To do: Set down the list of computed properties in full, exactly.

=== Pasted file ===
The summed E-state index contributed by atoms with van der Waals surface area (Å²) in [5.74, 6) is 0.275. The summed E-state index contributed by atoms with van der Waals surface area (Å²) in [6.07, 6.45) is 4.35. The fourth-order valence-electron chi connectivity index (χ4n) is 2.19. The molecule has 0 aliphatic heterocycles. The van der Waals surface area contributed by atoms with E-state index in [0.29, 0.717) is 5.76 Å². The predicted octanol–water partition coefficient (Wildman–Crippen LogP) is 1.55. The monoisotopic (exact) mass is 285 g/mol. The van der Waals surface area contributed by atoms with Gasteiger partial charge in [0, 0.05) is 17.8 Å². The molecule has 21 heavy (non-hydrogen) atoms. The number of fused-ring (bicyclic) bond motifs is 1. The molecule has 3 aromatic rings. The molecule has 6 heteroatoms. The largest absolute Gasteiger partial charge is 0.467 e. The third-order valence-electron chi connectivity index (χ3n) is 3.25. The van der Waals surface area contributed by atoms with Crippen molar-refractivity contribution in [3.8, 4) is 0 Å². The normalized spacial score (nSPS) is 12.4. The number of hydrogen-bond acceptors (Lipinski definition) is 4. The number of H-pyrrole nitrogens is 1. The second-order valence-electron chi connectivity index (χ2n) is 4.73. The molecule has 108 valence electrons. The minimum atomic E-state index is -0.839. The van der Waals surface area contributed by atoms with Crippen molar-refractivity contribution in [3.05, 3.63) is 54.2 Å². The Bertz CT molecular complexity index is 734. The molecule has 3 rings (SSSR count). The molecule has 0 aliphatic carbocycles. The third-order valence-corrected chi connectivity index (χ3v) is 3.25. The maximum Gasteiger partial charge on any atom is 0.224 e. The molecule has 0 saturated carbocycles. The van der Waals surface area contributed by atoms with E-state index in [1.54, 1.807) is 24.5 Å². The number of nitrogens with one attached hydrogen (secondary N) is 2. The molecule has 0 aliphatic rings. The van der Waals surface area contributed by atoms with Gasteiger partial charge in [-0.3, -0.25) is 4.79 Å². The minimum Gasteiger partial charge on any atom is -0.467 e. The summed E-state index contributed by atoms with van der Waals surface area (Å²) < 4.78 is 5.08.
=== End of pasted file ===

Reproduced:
The summed E-state index contributed by atoms with van der Waals surface area (Å²) in [5.74, 6) is 0.275. The summed E-state index contributed by atoms with van der Waals surface area (Å²) in [6.07, 6.45) is 4.35. The fourth-order valence-electron chi connectivity index (χ4n) is 2.19. The molecule has 0 aliphatic heterocycles. The van der Waals surface area contributed by atoms with E-state index in [0.29, 0.717) is 5.76 Å². The predicted octanol–water partition coefficient (Wildman–Crippen LogP) is 1.55. The monoisotopic (exact) mass is 285 g/mol. The van der Waals surface area contributed by atoms with Gasteiger partial charge in [0, 0.05) is 17.8 Å². The molecule has 21 heavy (non-hydrogen) atoms. The number of fused-ring (bicyclic) bond motifs is 1. The molecule has 3 aromatic rings. The molecule has 6 heteroatoms. The largest absolute Gasteiger partial charge is 0.467 e. The third-order valence-electron chi connectivity index (χ3n) is 3.25. The van der Waals surface area contributed by atoms with Crippen molar-refractivity contribution in [3.8, 4) is 0 Å². The normalized spacial score (nSPS) is 12.4. The number of hydrogen-bond acceptors (Lipinski definition) is 4. The number of H-pyrrole nitrogens is 1. The second-order valence-electron chi connectivity index (χ2n) is 4.73. The molecule has 108 valence electrons. The minimum atomic E-state index is -0.839. The van der Waals surface area contributed by atoms with Crippen molar-refractivity contribution in [3.05, 3.63) is 54.2 Å². The Bertz CT molecular complexity index is 734. The molecule has 3 rings (SSSR count). The molecule has 0 aliphatic carbocycles. The third-order valence-corrected chi connectivity index (χ3v) is 3.25. The maximum Gasteiger partial charge on any atom is 0.224 e. The molecule has 0 saturated carbocycles. The van der Waals surface area contributed by atoms with E-state index in [1.54, 1.807) is 24.5 Å². The number of nitrogens with one attached hydrogen (secondary N) is 2. The molecule has 0 aliphatic rings. The van der Waals surface area contributed by atoms with Gasteiger partial charge in [-0.3, -0.25) is 4.79 Å². The minimum Gasteiger partial charge on any atom is -0.467 e. The summed E-state index contributed by atoms with van der Waals surface area (Å²) < 4.78 is 5.08.